Forensic Egyptologists examine our mummy

Article Featured Image

Here's an update from curator of Egyptology Ashley Cooke about the work on the new Ancient Egypt gallery which opens at World Museum later this year:

"Last week a team of forensic Egyptologists from the KNH Centre for Biomedical and

people looking at an Egyptian mummy

Forensic Egyptology at the University of Manchester came to visit two mummies in our collection. The one you can see in the photograph will soon be displayed in the new Ancient Egypt gallery that opens on 5th December. It is the mummy of a young adult woman of the Roman Period (probably about AD 100 - 400) but actually quite little is known about this type of mummy and this is why the team from Manchester came to visit us. Painted bandages carefully reproduce the shape of her body and her feet have been wrapped to appear as if she is wearing sandals. Across the chest of the mummy a plant fibre framework supports gilded amulets to protect the dead person in the Afterlife. Unlike other Egyptian mummies the top of the skull is left uncovered and her hair is still preserved in places. The other mummy the team looked at shares similar characteristics.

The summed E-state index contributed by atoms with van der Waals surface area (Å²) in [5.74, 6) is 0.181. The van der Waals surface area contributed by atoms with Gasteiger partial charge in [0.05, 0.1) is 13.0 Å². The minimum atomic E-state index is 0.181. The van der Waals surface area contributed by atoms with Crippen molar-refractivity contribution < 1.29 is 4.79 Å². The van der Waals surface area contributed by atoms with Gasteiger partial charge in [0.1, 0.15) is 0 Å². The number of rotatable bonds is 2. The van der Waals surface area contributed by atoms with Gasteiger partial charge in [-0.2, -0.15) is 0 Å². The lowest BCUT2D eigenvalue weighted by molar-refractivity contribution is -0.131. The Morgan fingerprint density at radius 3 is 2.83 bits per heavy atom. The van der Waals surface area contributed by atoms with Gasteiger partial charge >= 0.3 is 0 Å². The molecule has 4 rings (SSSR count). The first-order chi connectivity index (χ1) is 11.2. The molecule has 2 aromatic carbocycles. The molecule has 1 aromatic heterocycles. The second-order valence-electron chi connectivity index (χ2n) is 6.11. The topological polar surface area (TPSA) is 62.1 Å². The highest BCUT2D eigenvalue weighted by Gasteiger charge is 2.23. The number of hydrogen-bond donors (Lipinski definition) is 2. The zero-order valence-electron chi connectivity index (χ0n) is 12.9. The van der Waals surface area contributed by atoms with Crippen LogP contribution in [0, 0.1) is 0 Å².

The mummies were donated to the museum in 1867 by the goldsmith and antiquarian Joseph Mayer. He purchased the mummy from the collection of Joseph Sams (1784-1860) who visited Egypt in 1832-3 and brought back an important collection of antiquities, much of which is now in World Museum, Liverpool and the British Museum. The mummies belong to a group of eight that all share distinctive characteristics and may indeed all be related. The mummies are divided between 5 museums: 2 in Liverpool, 3 in Leiden, 1 in London (British Museum), 1 in Rio de Janerio and 1 in Avignon. Over the next few years we are looking forward to learning more about these remarkable mummies that are quite unlike others in our collection."